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Most parts of governments, religions, and many other parts of the world are far more complex than other ways things could be done that would work better.

If a government department is simple, more people would understand what is happening in it.

If more people understand what government is doing, more people would be able to have an opinion against it, and some would reduce support for or act against it. Those whose opinion would be positively influenced would do less than those whose opinion is negatively influenced.

Complex government departments breed other complex government departments. The more you have, the more there will be later, if few people resist.

Most people involved probably don't know they're doing it, but society evolved toward patterns where complex things survive because we don't have the brain power to understand them, which would be required to solve those problems. Complexity is a problem like AIDS. It spreads unnoticed for many years because its deep in the system (biology in this case) in ways its not easily observed, and being so well evolved with the system its hard to remove. It consumes resources to continue its own survival. It disables you just enough that its hard to fight back but little enough that you survive more years to spread it. Like we want a cure for AIDS, we should want a cure for Complexity.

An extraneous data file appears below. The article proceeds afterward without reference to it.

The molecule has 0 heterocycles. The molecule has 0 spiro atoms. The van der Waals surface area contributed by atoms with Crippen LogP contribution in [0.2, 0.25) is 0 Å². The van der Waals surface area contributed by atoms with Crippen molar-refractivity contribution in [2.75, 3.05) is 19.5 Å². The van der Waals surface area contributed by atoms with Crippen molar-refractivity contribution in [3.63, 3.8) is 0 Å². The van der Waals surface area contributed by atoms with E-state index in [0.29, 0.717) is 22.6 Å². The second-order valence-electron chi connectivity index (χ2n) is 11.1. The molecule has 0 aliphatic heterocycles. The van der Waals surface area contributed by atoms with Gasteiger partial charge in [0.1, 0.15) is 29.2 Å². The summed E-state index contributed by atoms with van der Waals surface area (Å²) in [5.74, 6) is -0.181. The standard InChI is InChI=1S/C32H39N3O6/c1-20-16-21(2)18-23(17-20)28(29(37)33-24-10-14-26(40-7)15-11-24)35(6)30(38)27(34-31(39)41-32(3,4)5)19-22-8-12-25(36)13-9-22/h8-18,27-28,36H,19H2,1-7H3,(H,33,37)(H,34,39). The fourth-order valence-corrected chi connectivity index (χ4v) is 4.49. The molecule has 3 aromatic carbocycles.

Complexity is an evolved defense against progress, because progress includes many of the ways the world works, including some parts of governments and religions, becoming obsolete.

Complexity is a cost, not something to measure progress by. Something may need to be a certain level of complex to accomplish something else, but complexity by itself is negative and should be avoided like spending money. If something simpler or cheaper does the same job at least the same quality, then its a mistake to pay higher complexity or pay more of other resources.